As loving and perceptive a tribute to the power and legacy of movies as I’ve ever seen, Satoshi Kon’s animated drama Millennium Actress (Japan, 2001) deftly weaves history and film and memory into an imaginative meditation on way the movies become a part of our lives. It’s Not exactly the first thing you’d expect from an animated feature, but then Japan has always been more open to the possibilities of the medium to tell sophisticated, mature stories and this is both, in the best sense of the definition.
The occasion of the trip down memory lane is a documentary on the life of legendary actress and post-war cinema star Chiyoko Fujiwara, who abruptly retired and went into seclusion 30 years earlier. Fujiwara is a fictional figure but as she describes her life and career to interviewer and devoted fan Genya Tachibana and his young cameraman, she gives them a firsthand tour of the cinema culture of Japan’s post-war studio glory days.
More than simply swept up in her story, they become swept into her past, wandering through her flashbacks and her films as witnesses to a life that merges with the roles of her career. Not content to remain spectator, Genya even casts himself as her devoted champion in her samurai adventures and costume epics, huffing through heroic battles until we finds ourselves back in Chiyoko’s home, where he’s barking the lines of a rogue samurai, lost in the joy of reenacting a classic movie moment with his screen idol.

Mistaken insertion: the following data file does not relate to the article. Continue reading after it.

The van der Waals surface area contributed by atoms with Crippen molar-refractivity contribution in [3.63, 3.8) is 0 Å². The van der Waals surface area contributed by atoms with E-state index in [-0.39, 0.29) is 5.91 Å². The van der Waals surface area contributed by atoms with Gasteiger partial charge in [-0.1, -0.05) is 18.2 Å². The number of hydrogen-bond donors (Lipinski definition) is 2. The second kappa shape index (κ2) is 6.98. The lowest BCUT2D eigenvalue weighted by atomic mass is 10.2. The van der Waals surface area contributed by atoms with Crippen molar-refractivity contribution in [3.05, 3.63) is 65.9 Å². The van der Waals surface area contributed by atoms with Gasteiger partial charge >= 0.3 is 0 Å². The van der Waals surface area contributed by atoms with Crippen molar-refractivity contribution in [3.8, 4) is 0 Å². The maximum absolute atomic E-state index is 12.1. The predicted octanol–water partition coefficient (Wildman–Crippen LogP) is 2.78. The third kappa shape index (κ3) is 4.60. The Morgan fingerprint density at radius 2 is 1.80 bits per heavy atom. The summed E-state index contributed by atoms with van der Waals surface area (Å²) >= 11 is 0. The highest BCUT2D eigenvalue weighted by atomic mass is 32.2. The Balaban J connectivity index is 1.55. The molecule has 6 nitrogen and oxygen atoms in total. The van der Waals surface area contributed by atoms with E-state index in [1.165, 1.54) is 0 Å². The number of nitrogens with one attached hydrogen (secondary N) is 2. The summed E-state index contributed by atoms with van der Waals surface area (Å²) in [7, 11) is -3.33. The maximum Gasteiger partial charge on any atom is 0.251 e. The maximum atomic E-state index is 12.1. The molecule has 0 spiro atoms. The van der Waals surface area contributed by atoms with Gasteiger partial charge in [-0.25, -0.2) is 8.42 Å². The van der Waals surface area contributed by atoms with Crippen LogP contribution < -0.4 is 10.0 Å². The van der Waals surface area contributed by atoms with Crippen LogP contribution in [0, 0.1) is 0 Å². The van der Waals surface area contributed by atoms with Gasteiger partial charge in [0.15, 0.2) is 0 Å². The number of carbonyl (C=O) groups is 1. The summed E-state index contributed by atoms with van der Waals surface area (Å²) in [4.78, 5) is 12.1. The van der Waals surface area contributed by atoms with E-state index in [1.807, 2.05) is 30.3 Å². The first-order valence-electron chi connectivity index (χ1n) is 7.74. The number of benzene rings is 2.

It’s a beautiful expression of the interaction between stories and audiences, as well as being simply lovely in its own right. Kon uses shifts in texture and design to suggest the different period styles of the great Japanese genres, which the story winds in and out of almost imperceptibly.
He also shows a perceptive understanding of how animation can straddle the literal and the metaphorical without forcing the audience to choose one over the other. The fantasy of the movies and the dreams that make us a part of them are, in many ways, Chiyoko’s real story, and Genya’s as well: the legacy of lives spent on both sides of the silver screen. Never has the case been made with so much intelligence, understanding, and affirmation.
Rated PG, in Japanese with English subtitles
Also on Blu-ray and DVD and on SVOD through Amazon Video, iTunes, GooglePlay, Fandango, Vudu and/or other services. Availability may vary by service.
Millennium Actress [Blu-ray]
Millennium Actress [DVD]